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Southeast Asia

Australian officials urge Thai authorities to release Hakeem AlAraibi

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Australian officials urge Thai authorities to release Hakeem AlAraibi | The Thaiger

“FIFA, world soccer’s ruling body, is also calling on the Thai authorities to allow for the return of AlAraibi to Australia at “the earliest possible moment”.

Australia’s Foreign Minister Marise Payne is urging Thai authorities to release a footballer who holds a refugee status in Australia and who has been detained in Bangkok for nearly two weeks.

Hakeem AlAraibi, a former member of Bahrain’s national soccer team who has been critical of the country’s government, was arrested in Thailand on November 27 based on an Interpol notice issued at Bahrain’s request.

AlAraibi was convicted of vandalising a police station in Bahrain and sentenced to 10 years in prison in absentia. He has denied any wrongdoing.

“Australia is concerned by the ongoing detention of Mr. Hakeem Ali AlAraibi and calls for his immediate return to Australia,” Payne said in a statement published on the ministry’s website.

“Returning Mr. AlAraibi to Bahrain, from where he fled, would contravene his rights under international human rights law.”

At a court hearing on Friday, AlAraibi was served with a formal arrest warrant, which could pave the way for a possible extradition to Bahrain.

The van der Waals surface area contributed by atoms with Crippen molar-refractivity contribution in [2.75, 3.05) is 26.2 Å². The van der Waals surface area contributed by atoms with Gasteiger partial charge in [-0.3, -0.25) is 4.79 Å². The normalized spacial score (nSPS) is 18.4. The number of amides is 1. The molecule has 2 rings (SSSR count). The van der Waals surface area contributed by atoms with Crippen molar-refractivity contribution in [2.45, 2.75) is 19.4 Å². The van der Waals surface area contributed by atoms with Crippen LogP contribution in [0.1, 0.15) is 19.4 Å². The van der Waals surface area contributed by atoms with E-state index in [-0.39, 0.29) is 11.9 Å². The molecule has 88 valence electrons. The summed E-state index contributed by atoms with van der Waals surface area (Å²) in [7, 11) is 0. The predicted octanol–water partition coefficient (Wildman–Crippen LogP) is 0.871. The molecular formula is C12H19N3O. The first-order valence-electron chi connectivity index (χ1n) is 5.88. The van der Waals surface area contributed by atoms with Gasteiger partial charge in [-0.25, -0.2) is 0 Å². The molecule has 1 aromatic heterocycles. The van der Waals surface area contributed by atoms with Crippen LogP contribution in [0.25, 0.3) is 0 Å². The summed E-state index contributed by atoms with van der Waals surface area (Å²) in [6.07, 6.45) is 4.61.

Read more from Channel News Asia HERE.

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New Thai 1,000 baht note wins international award

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New Thai 1,000 baht note wins international award | The Thaiger

The first new Thai 1,000 baht banknotes, featuring the image of His Majesty King Maha Vajiralongkorn, has won The Best New Banknote Award at the High Security Printing Asia 2018 international conference held in Hanoi, Vietnam.

The banknote was awarded for its unique printing technology using the optically variable magnetic ink (OVMI), the first of its kind for Thai banknotes which creates three-dimensional moving patterns and switching colours when observing from different angles.

It was named the Best New Banknote at the three-day High Security Printing Asia 2018 forum in Hanoi that ended on Wednesday, according to the Bank of Thailand’s announcement on Friday.

New Thai 1,000 baht note wins international award | News by The Thaiger

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Asia’s struggle with democracy – Thailand ranks #107 in the world

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Asia’s struggle with democracy – Thailand ranks #107 in the world | The Thaiger

by By DataLEADS